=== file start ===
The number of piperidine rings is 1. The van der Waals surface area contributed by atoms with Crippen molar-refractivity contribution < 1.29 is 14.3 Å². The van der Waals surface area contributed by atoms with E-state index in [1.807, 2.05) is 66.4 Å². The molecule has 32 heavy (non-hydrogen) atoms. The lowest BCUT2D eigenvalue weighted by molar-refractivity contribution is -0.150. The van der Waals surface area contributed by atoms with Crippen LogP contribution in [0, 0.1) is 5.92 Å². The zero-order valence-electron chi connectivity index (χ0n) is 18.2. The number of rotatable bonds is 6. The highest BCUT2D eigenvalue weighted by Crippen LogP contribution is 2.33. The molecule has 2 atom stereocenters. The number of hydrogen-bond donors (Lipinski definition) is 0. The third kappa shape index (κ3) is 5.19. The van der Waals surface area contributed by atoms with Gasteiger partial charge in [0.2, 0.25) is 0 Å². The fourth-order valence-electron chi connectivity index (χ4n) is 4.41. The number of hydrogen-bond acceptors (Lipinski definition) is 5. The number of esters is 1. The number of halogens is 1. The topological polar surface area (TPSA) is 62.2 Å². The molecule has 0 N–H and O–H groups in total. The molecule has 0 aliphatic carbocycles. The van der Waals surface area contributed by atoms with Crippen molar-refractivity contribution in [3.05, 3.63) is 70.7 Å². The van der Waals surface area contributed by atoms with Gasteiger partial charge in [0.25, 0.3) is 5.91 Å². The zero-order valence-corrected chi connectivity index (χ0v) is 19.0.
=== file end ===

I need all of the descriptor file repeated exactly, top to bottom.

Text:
The number of piperidine rings is 1. The van der Waals surface area contributed by atoms with Crippen molar-refractivity contribution < 1.29 is 14.3 Å². The van der Waals surface area contributed by atoms with E-state index in [1.807, 2.05) is 66.4 Å². The molecule has 32 heavy (non-hydrogen) atoms. The lowest BCUT2D eigenvalue weighted by molar-refractivity contribution is -0.150. The van der Waals surface area contributed by atoms with Crippen LogP contribution in [0, 0.1) is 5.92 Å². The zero-order valence-electron chi connectivity index (χ0n) is 18.2. The number of rotatable bonds is 6. The highest BCUT2D eigenvalue weighted by Crippen LogP contribution is 2.33. The molecule has 2 atom stereocenters. The number of hydrogen-bond donors (Lipinski definition) is 0. The third kappa shape index (κ3) is 5.19. The van der Waals surface area contributed by atoms with Gasteiger partial charge in [0.2, 0.25) is 0 Å². The fourth-order valence-electron chi connectivity index (χ4n) is 4.41. The number of hydrogen-bond acceptors (Lipinski definition) is 5. The number of esters is 1. The number of halogens is 1. The topological polar surface area (TPSA) is 62.2 Å². The molecule has 0 N–H and O–H groups in total. The molecule has 0 aliphatic carbocycles. The van der Waals surface area contributed by atoms with Crippen molar-refractivity contribution in [3.05, 3.63) is 70.7 Å². The van der Waals surface area contributed by atoms with Gasteiger partial charge in [0.25, 0.3) is 5.91 Å². The zero-order valence-corrected chi connectivity index (χ0v) is 19.0.